Tbe pleadings, evidence and verdict disclose tbe following case: Defendant, Enoch Morgan, was tbe owner of tbe tract of land described in the complaint, on which be resided for many years. He married tbe feme defendant, Esther, the mother of the plaintiff, by a former marriage. Plaintiff was, at that time, about five years of age and lived with defendants, on the land in controversy, until he was about eighteen years' of age. On 27 March, 1902, defendant, Enoch Morgan, executed his note to Charles .N. Simpson for $248.35, and, to secure the payment thereof, he, with his wife, executed a mortgage on said land. On 24 August, 1903, the defendant Enoch Morgan, with his wife and plaintiff, executed a contract in writing, whereby the defendants agreed to convey to plaintiff the portion of said land described in the contract, being one-half of the tract, reserving to themselves and the survivor a life estate. Plaintiff, in consideration of said promise to convey, agreed to pay off and discharge the note and mortgage to, Simpson, in annual instalments of $40. It was further agreed, and so written in the contract, that if plaintiff was unable to pay said debt at the time Simpson demanded payment, he should -find some one to carry it and, “if it should, be necessary to that end, said Enoch Morgan and wife are to renew the note and mortgage.” The contract concludes with these words: “Now, on payment of said note and mortgage, or any renewal or renewals thereof, the said Enoch Morgan and wife Esther are to execute and deliver to said J. Madison Outhbertson a deed in fee simple for said tract of land, reserving-a life estate for them and the survivor of them in that .por*74tion above mentioned, and then this contract shall be fully performed.” The contract was duly proven and recorded. Plaintiff paid $40 on the debt, and borrowed from L. S. Griffin the sum of $300 with which to pay the balance, executing to H. B. Adams, Esq., a deed in trust on the said land for the purpose of securing the payment of said $300. The following words are endorsed on the note: “Paid in full by J. Madison Cuthbertson, 5 January, 1907. C. N. Simpson.” Plaintiff demanded that defendant execute a deed to him or join in the mortgage to secure the amount borrowed to take up the Simpson note, which defendant refused to do. Defendant claimed that, in addition to paying the Simpson note, plaintiff was to maintain and support his wife and himself,' and that this promise was a part of the consideration for the conveyance of the land. ITe also claimed that this part of the agreement was omitted from the contract by the mistake or inadvertence of the draftsman. The defendant, at all times, continued to live on the land, cultivating or renting it-, and using the produce made thereon; he made no demand upon plaintiff for any support. Morgan says: “I gave it to him to pay Mr. Simpson a little money that was between me and him — -no other consideration. He was to take care of me and my wife and see that we don’t suffer for anything.” There was testimony tending to sustain and also to contradict the defendant’s contention in respect to the agreement to take care of him. Mr. Simpson, who drew the contract, testified' that “all of the parties were present, that he drew the contract at the request of Enoch Morgan.” “They all rehearsed what' they agreed to do and asked me to fix the paper. I drew the paper and asked them if that was what they wanted, and they all agreed to it. I had them all then to sign it and I witnessed it. I just read it over to them; they told me what' they wanted, and they agreed to. the paper that I drew. This clause about providing for a renewal of mortgage in case I did not want to wait, was really a suggestion of mine, but' *75they approved that part of it and readily assented to it.” He says he did not suggest to plaintiff to go into it; knew nothing about it until they came to him; he did not remember that anything was said about plaintiffs supporting defendants. Defendant Esther Morgan corroborated plaintiff and Simpson in regard to the agreement and what occurred when it was-written. There was evidence that plaintiff put permanent improvements on the land. Upon issues submitted, the jury found that the contract was executed and written, and that defendant had refused to execute the mortgage in renewal of the one held by Simpson; that it was a part of the consideration of the contract that plaintiff should maintain and support the defendant, as alleged in the answer; that this part was omitted from the contract by mistake or inadvertence of’ the draftsman; that plaintiff had not complied with his part of the contract and that the value of the improvements put upon the land by plaintiff was $300. .The plaintiff moved for judgment upon the verdict, that the contract be reformed in accordance with the verdict. Kefused, and plaintiff excepted.He then moved for judgment for the value of his improvements. Eefused,-and plaintiff excepted.. His Honor rendered judgment that plaintiff was not entitled to a conveyance of the land; that the debt due L. S. Griffin of $300 be declared a lien upon the land, and that defendant execute a mortgage to secure same. Plaintiff excepted. There were other exceptions to the admission and rejection of testimony and to instructions to the jury. Plaintiff appealed.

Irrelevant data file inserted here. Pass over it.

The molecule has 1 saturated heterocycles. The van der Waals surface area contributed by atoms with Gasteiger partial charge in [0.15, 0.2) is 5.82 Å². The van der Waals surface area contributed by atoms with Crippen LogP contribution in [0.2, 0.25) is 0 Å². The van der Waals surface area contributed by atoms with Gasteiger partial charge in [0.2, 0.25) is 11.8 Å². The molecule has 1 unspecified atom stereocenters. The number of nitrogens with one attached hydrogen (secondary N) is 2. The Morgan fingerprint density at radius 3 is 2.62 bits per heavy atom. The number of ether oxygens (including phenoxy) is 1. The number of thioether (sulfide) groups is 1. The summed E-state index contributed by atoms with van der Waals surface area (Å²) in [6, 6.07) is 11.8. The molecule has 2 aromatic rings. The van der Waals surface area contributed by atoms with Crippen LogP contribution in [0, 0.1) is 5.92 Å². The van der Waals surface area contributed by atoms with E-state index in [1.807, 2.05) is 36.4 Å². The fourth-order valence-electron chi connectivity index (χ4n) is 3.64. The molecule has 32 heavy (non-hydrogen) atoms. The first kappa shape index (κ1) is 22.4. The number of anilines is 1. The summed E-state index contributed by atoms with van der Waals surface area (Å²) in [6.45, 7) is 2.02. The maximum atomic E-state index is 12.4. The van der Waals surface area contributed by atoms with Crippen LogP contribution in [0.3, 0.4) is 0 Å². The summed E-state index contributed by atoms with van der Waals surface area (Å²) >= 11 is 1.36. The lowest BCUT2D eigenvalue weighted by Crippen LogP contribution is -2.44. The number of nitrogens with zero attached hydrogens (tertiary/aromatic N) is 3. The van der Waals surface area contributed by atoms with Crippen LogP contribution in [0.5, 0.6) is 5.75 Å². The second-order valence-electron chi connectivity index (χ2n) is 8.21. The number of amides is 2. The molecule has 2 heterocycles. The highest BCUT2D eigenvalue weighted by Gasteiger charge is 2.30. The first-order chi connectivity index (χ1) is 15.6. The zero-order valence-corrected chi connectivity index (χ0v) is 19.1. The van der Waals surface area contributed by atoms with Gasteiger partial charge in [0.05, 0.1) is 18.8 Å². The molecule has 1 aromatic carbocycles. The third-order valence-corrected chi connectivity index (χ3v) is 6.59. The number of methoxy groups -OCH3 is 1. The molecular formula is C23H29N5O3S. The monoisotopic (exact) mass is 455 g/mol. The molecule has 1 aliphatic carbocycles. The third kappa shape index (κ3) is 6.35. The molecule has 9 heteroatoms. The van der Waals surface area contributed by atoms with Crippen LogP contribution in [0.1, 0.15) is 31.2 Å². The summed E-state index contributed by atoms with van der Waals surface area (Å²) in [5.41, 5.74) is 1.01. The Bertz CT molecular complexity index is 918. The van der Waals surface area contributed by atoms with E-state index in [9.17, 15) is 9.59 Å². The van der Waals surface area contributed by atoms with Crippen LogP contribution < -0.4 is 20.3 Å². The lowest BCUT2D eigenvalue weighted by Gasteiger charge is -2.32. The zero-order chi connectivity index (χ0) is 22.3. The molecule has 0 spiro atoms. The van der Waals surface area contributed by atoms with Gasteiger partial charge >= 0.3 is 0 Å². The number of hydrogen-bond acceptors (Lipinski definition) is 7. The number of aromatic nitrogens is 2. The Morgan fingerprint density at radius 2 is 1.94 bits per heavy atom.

Adams, Jerome & Arm-field for plaintiff.